Thursday, March 02, 2006

True Confessions

My fingers are trembling as I begin this post. You see, I am preparing to bear my soul. My heart races; I brace myself. I wonder what others will think of me after I make this confession.

Oh, my.

You see, I have an addiction. You see, I am . . . oh, crap, I don't know if I can go through with this.

Deep breath.

You see, I am a bibliophile. I said it. I love books. Not just reading them, but owning them as well. My compulsion started in college. I had experimented with books recreationally – with my friends – but now I had to purchase books for class. And I also, as fortune would have it, I fell into the wrong crowd. I had friends who enjoyed going from bookstore to bookstore, binging on "Book and Paper" shows.

Pretty soon I was buying books instead of beer (guys will buy the beer). And I knew it was becoming a problem when I started purchasing books by category – not just poetry, but my own brand of eclectic poetry. For the bibliophile, books are like drugs or alcohol. I have a book of poems written by an English clockmaker – that seems to be a kind of micro-brew. I tasted his words, and while curling up with that early 19th century book, I know that few have tasted those words on one's lips in Georgia. It's not great poetry, but it reminds me of Robert Burns' "Ode to A Louse" (not the quality but the strangeness).

And when I felt dirty, I got into the heavy stuff – romance novels, the crack cocaine of the book world. You can start a romance novel on a Friday night, and by 10:30, you feel the effects – the warm feeling "down there," the emptiness one feels afterwards, and the shame of polishing off the paperback in an evening. Oh, the shame. Now that I have written that, perhaps romance novels are like junk food more than crack cocaine. Because of the guilt and emptiness. Still a vice.

Then there are certain classics – like Moliere. They are like the port wine of books. It is something I enjoy, but as I am reading it, I know there are subtleties that I miss. There is humor lost on a 21st century gal. Plus, like a good port, I can sip and put it down, not needing to finish the bottle.

When I started collecting the same book but different imprinting, judging the bindings, scouring for first editions, I knew I was hopelessly lost in my addiction. Hubbie and I are childless and we don't have cable, so when he is not pawing my privates, we read in bed. And when he is romantic, he reads my poetry to me. Goodness, he is my co-dependent spouse.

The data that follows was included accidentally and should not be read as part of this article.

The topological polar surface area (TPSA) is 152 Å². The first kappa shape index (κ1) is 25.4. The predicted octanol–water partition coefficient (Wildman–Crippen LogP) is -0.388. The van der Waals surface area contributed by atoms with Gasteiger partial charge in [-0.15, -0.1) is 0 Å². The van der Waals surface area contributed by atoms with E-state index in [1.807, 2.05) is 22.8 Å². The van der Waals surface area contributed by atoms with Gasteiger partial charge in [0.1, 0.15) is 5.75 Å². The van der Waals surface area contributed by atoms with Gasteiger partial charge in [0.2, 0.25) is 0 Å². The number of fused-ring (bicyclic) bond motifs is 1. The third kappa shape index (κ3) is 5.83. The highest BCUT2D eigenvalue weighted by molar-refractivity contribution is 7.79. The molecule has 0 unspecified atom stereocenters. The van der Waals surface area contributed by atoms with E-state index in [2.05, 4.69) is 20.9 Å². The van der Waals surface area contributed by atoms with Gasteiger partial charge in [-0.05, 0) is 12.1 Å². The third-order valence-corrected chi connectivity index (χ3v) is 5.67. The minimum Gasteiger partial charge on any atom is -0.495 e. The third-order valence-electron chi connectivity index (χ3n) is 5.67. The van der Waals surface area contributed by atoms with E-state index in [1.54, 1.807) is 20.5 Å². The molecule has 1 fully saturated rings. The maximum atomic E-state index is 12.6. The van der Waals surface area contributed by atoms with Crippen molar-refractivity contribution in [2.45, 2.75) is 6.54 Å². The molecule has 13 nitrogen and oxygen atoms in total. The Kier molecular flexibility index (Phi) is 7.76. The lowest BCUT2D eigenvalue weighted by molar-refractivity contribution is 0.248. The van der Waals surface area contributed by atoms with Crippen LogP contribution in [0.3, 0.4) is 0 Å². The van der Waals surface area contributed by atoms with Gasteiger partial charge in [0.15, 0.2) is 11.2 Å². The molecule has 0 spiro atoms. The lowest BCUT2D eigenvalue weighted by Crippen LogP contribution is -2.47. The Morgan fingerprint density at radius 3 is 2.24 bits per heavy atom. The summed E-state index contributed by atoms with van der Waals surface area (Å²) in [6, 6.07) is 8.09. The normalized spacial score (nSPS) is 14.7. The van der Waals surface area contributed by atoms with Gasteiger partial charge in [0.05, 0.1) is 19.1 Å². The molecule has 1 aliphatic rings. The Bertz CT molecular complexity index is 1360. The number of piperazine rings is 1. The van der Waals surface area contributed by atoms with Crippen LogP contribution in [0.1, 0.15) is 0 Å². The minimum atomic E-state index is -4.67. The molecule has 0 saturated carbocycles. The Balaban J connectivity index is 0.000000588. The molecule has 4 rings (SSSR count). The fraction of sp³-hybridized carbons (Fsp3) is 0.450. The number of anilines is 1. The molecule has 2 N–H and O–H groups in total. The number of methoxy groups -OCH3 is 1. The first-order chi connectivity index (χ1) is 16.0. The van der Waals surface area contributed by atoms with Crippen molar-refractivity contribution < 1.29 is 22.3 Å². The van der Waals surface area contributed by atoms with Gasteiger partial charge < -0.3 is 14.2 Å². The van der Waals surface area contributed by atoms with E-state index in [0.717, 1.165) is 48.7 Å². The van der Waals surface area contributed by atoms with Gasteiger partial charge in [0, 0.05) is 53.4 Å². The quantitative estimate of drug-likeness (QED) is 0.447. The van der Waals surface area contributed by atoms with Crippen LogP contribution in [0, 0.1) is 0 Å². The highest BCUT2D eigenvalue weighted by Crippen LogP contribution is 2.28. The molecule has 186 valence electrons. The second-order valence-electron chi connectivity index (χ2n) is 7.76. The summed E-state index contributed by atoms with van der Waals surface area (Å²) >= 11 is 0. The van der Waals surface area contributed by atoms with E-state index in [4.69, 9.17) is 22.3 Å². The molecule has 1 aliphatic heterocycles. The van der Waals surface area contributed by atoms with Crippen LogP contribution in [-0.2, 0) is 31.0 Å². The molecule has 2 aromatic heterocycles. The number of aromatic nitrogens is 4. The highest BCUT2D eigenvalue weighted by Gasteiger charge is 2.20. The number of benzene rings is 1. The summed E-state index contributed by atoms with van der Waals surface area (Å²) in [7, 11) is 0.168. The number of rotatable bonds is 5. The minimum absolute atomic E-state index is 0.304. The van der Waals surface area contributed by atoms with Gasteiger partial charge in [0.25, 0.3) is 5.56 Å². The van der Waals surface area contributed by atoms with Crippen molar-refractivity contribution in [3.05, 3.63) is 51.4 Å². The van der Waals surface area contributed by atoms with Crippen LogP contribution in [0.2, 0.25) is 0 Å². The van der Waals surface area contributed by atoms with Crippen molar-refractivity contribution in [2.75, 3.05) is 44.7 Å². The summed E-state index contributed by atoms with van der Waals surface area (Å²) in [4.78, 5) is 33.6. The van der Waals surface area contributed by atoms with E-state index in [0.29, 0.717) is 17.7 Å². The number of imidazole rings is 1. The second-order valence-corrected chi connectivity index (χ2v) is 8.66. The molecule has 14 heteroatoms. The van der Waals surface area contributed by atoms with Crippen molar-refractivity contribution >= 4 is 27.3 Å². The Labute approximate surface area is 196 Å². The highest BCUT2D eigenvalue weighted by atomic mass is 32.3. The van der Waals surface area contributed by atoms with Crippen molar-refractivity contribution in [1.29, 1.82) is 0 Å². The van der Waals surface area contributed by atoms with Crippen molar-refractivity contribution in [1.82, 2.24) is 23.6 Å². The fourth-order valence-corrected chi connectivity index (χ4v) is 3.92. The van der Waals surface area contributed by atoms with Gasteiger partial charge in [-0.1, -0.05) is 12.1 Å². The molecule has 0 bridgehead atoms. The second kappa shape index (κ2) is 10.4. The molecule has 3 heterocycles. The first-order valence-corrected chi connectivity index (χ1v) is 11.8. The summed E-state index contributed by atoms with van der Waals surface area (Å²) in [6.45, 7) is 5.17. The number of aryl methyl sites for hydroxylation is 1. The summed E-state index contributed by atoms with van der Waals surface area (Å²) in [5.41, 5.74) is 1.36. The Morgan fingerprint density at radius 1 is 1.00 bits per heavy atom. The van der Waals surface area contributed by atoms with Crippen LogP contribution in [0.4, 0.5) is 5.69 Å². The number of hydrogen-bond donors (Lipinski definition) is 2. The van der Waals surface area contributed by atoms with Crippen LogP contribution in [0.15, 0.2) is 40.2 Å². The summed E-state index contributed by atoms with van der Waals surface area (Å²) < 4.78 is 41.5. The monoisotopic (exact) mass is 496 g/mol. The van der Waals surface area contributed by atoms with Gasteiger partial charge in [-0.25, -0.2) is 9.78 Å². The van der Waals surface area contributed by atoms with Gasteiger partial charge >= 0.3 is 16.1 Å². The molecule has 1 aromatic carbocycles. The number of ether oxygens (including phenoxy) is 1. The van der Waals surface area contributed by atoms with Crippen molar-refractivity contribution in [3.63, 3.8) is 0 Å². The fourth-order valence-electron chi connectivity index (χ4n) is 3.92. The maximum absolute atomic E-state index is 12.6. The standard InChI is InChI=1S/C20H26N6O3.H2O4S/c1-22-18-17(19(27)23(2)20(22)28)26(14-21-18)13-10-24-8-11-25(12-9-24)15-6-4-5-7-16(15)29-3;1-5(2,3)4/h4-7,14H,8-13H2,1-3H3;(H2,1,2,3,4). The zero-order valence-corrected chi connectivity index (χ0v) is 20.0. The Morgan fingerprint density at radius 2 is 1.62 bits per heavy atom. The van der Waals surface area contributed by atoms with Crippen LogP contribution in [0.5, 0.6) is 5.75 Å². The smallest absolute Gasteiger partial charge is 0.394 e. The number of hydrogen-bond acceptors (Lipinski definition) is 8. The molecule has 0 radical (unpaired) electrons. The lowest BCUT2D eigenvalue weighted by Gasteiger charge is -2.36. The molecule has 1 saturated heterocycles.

Dr. ~Deb, a new reader of mine, probably has some experience in addiction, but probably not this particular addiction. I know I have a problem, but I just don't want to stop. I like the feeling I get when lost in a book. Or just looking for books in an old bookstore.

I have a problem. I am a bibliophile. And I (sob) can't help myself. I am so ashamed. But the books feel so good.


Miranda said...

Hey, there could be alot worse addictions. I love reading erotic novels. My ex was a bibliophile, I had to get rid of 25 boxes of his hard cover books, there were over 600 books. My collections not as big anymore, smirks, thanks to online erotica. lol

Mike said...

The addiction you have confessed to is an addiction more people should have.

Although I may pass on the romance novels

Joe said...

Confession is good for the soul, Leesa. Don't you feel so much better after having gotten that off of your chest?

Prata said...

I thought we were tryin' to get things ON her chest? You're messin' up the PLAN man!


And by things I mean hands. I'm just sayin'.

Um...why? said...

I agree with Mike, others could use such an addiction. I could read more, it would be good for me. Reading is good for the brain, I don't think it much matters what it is you are reading, but I would also pass on the romance stuff.

Sounds like a healthy habit, which your hubby shares to some extent, and sometimes ends in carnal adventures...sounds good to me!

Shannon said...

I was all set to hear this juicy, horrible, embarrassing confession.. (My heart was racing as well)..Books? LMAOOO..

Well good for you! I would love to have an addiction to books! Like Mike said more people should have an addiction to books (And I am one of them) lol...

Tai said...

My name is Tai...and I LOVE this post!

I, too, am a bibliophile.

But gosh, golly, I've never indulged in the dreaded romance novel yet (Though I'm sure it's only a matter of time.)

I'll never be cured.
The best I can do is try to cut down to a book or two a day.

I feel the shakes coming on already.

TrappedInColorado said...

What a clever and humourous post! It made me laugh and smile and that automatically makes you my hero! Plus, I buy books. Never check them out at the library. Has nothing to do with a ~Deb type germaphobe.. just like to have them. Hello, my name is Tom/Mike/George, and I'm also a bibliophile. Whew. Not alone. Feels good!

Sheen V said...

When I come across a book that picks my interest I'll buy it. I'm into science fiction and space history. It is very interesting to read a book on the current state of the space program that was written in the early '60's and where they thought we'd be by now. Oh, and I just love the first editions of the Star Trek books from the early '70's!

Edtime Stories said...